Tropical Depression Ulysses accelerated and slightly intensified over the Philippine Sea on Monday morning, November 9.
In an online briefing past 11 am on Monday, the Philippine Atmospheric, Geophysical, and Astronomical Services Administration (PAGASA) said Ulysses is already 635 kilometers east northeast of Surigao City, Surigao del Norte, or 605 kilometers east of Borongan City, Eastern Samar.
The tropical depression is moving northwest at a much faster 40 kilometers per hour (km/h), from just 15 km/h earlier on Monday.
PAGASA said Ulysses is expected to maintain its northwest direction until Tuesday morning, November 10.
Then it could turn west and head for the Bicol-Quezon area, where it is likely to make landfall on Wednesday, November 11, possibly in the afternoon or evening. Note that this may still change if Ulysses’ track and/or speed changes.
As of Monday morning, Ulysses has maximum sustained winds of 55 km/h from the previous 45 km/h and gustiness of up to 70 km/h from the previous 55 km/h.
It is forecast to strengthen further and could become a tropical storm within 24 hours, and then a severe tropical storm. It may even reach typhoon status on Wednesday before making landfall, according to PAGASA. (READ: FAST FACTS: Tropical cyclones, rainfall advisories)
For now, Ulysses has no direct impact on the country yet.
PAGASA said winds and rain from Ulysses could begin affecting parts of Eastern Visayas and Bicol on Tuesday or Wednesday.
To warn the public about strong winds ahead of time, Signal No. 1 may be raised in parts of those two regions by Monday evening or early Tuesday morning.
In the next 24 hours, Ulysses and the easterlies combined will also cause moderate to rough seas in the eastern seaboards of the Philippines. PAGASA advised small vessels to take precautionary measures, as waves could reach 1.5 to 2.5 meters high.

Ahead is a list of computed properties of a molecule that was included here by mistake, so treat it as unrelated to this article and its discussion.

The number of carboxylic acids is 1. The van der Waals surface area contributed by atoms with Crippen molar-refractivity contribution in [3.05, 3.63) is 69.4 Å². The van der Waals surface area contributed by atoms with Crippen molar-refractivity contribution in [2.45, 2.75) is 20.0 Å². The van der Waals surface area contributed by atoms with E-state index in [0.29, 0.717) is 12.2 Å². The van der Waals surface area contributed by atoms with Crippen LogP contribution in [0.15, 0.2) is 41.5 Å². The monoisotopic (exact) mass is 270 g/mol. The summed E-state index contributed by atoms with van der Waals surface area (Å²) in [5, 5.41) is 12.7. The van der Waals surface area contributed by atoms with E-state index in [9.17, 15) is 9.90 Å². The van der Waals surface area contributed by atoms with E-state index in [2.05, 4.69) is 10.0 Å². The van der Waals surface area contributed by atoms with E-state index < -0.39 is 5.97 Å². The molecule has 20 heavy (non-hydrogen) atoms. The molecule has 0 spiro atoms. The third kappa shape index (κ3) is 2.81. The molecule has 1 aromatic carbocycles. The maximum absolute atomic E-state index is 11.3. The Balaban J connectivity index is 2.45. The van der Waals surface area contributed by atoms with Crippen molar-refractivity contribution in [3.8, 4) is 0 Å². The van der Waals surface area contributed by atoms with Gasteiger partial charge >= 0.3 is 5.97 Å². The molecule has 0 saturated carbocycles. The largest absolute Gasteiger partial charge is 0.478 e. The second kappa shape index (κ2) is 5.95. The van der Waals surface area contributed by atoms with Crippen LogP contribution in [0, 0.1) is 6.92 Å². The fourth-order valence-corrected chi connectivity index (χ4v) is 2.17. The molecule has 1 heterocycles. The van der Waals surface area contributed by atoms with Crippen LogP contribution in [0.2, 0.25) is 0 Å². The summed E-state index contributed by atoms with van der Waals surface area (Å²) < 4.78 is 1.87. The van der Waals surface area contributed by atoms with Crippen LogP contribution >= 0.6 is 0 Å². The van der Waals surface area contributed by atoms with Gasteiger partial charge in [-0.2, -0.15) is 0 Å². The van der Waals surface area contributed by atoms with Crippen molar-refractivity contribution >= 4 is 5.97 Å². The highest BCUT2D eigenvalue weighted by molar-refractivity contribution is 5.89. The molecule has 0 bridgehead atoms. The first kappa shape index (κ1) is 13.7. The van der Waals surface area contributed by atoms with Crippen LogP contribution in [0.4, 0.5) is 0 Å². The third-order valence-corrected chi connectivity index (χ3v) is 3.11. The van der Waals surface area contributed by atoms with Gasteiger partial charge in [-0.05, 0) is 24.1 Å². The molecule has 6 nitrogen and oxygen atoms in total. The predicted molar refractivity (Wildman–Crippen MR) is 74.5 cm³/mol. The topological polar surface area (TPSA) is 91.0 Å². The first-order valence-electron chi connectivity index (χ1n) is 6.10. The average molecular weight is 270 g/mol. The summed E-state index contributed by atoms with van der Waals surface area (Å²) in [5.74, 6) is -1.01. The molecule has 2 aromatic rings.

Ulysses could exit the Philippine Area of Responsibility (PAR) on Friday, November 13.
Meanwhile, the tail-end of a cold front is bringing moderate to heavy rain, with at times intense rain, in these northern provinces of the country on Monday:
- Cagayan including Babuyan Islands
PAGASA said residents must stay on alert for possible floods and landslides.
Ulysses is the Philippines’ 21st tropical cyclone for 2020 – already above the yearly average of 20. (READ: LIST: PAGASA’s names for tropical cyclones in 2020)
For the next 6 months, these are PAGASA’s estimates for tropical cyclones inside PAR:
- November 2020 – 1 to 3
- December 2020 – 2 or 3
- January 2021 – 0 or 1
- February 2021 – 0 or 1
- March 2021 – 0 or 1
- April 2021 – 0 or 1
Since October, La Niña has been underway, which means there is more rain than usual.
Then in November, the northeast monsoon or hanging amihan began, signaling “surges of cold temperatures.”
PAGASA warned that La Niña may enhance the northeast monsoon, which could trigger floods and landslides. – Rappler.com